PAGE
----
Sudan: China’s Foreign Minister Yang Jiechi in Khartoum and Juba

Shortly before South Sudan became independent of Sudan on July 9, Sudanese President Omar al Bashir traveled to Beijing to meet with Chinese President Hu Jintao. The visit occasioned a lot of commentary about how China, previously a stronger backer of Bashir, would adjust to the changed political reality of a divided Sudan, especially since most of the oil lies in the South. Many observers agreed that China will seek strong ties with both countries.

Now China’s Foreign Minister Yang Jiechi is visiting Sudan and South Sudan in what appears to be a pretty careful balancing act. Yang arrived in Khartoum yesterday and is in Juba today. With final status issues between North and South still outstanding, including the crucial question of oil revenue sharing, the visit comes at a delicate time.

The BBC’s James Copnall in Khartoum says that since three-quarters of the reserves now lie in South Sudan, Mr Yang’s visit will be closely followed for any possible signs of a shift in China’s loyalties.

In a sign of continuing north-south tension over oil, Sudan blocked a 600,000 barrel oil shipment from South Sudan on Friday.

Khartoum said South Sudan had failed to pay the north customs duties for the use of its pipeline, refinery and port.

Southern officials confirmed on Saturday that the shipment had been released.

“Closely followed” is right. In Khartoum yesterday, Yang reiterated Beijing’s support for Sudan but also stressed, as Chinese officials have repeatedly done this summer, China’s interest in peace and stability between Sudan and South Sudan. The South, and the international community, will definitely be parsing his remarks carefully.


Chinese Foreign Minister Wraps Up Africa Tour

China’s Foreign Minister Yang Jiechi visited Chad yesterday, the last stop on a trip that included Zimbabwe, Guinea, Gabon, and Togo. Yang has made three prior journeys to Africa, and this trip reflects China’s continued engagement across the continent. Once again, economic themes dominated the agenda, and Yang ‘s policy statements affirmed China’s willingness to work with African leaders that the West finds controversial and its willingness to do business amidst political turmoil.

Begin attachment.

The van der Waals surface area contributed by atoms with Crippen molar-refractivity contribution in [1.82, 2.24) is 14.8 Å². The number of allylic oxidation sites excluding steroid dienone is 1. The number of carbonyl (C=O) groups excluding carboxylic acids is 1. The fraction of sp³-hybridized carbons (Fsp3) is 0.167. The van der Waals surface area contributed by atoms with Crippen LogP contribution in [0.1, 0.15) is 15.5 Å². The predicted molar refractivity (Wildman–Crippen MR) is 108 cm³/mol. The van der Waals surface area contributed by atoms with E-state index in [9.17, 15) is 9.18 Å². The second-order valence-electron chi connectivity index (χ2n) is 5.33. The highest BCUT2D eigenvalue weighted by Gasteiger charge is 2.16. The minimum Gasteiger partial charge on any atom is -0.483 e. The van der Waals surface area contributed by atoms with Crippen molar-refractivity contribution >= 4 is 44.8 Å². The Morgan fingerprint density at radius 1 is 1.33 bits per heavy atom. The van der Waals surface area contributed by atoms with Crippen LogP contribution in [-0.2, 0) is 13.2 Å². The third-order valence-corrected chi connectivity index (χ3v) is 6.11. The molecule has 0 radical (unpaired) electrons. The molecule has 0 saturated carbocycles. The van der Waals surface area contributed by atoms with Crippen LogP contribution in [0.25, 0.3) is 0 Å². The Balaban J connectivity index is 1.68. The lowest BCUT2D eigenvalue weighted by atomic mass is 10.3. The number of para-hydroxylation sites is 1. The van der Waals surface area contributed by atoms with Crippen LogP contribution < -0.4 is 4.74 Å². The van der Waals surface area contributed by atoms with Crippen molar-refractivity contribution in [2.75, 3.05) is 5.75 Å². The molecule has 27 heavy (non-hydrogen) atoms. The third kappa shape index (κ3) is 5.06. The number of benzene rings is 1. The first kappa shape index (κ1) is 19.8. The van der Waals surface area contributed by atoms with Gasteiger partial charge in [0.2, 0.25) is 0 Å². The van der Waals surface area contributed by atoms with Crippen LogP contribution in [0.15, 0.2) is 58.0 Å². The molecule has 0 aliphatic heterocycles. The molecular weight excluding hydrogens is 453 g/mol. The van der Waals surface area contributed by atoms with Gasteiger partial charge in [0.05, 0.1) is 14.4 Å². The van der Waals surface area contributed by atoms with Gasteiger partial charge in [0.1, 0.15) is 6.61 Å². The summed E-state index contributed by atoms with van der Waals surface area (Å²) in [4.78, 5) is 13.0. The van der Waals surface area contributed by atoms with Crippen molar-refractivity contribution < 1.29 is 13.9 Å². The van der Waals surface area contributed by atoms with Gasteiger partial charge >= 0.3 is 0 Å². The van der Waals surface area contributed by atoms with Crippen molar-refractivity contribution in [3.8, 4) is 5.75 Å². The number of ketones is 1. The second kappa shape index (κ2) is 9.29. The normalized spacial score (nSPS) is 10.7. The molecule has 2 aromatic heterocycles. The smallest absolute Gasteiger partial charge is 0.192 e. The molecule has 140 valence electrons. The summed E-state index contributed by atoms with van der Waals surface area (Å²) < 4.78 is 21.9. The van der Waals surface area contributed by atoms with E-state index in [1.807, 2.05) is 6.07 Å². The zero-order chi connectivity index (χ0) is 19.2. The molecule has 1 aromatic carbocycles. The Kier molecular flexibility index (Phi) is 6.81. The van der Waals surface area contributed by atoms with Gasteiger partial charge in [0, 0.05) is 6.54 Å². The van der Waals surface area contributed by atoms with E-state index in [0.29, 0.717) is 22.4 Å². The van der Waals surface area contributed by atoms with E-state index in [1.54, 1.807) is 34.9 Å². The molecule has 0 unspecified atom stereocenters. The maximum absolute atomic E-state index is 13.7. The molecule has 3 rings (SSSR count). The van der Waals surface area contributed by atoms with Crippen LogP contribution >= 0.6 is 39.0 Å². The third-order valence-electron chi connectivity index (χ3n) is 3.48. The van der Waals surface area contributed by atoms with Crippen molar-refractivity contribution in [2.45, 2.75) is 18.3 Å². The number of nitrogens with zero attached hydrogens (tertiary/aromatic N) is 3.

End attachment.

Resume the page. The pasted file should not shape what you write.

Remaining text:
In Zimbabwe, Yang met with President Robert Mugabe. Yang “signed an agreement to give Zimbabwe’s government a 50 million- yuan ($7.6 million) grant and called for sanctions against the southern African country to be lifted.”

In Guinea, Yang spoke with President Alpha Conde and announced “two cooperation agreements worth 170 million yuan ($26 million).”

In Gabon, Yang sat down with President Ali Bongo Ondimbaand they pledged closer cooperation in trade, economy and infrastructure.”

In Togo, “Yang and his Togolese counterpart, Elliott Ohin, signed a deal for a six million euro grant in Kara, the ruling party’s home base and native region of longtime leader General Gnassingbe Eyadema, whose son is now president state media said.”

And finally, in Chad economic cooperation also took center stage.

On each stop, then, Yang announced new agreements and urged further cooperation. Many of these countries have already seen huge increases in their trade with China in recent years.

The differences between Chinese and American styles in Africa remain striking. A high-ranking American diplomat who visited countries like Zimbabwe and Gabon, where political turmoil has profoundly shaken the legitimacy of rulers, would have almost certainly concentrated on political themes, urging reform and greater democratization. China’s strategy continues to center on identifying shared interests (unequally shared, some would argue) and building ever-closer relationships with leaders, no matter how controversial those leaders are, based on those ties.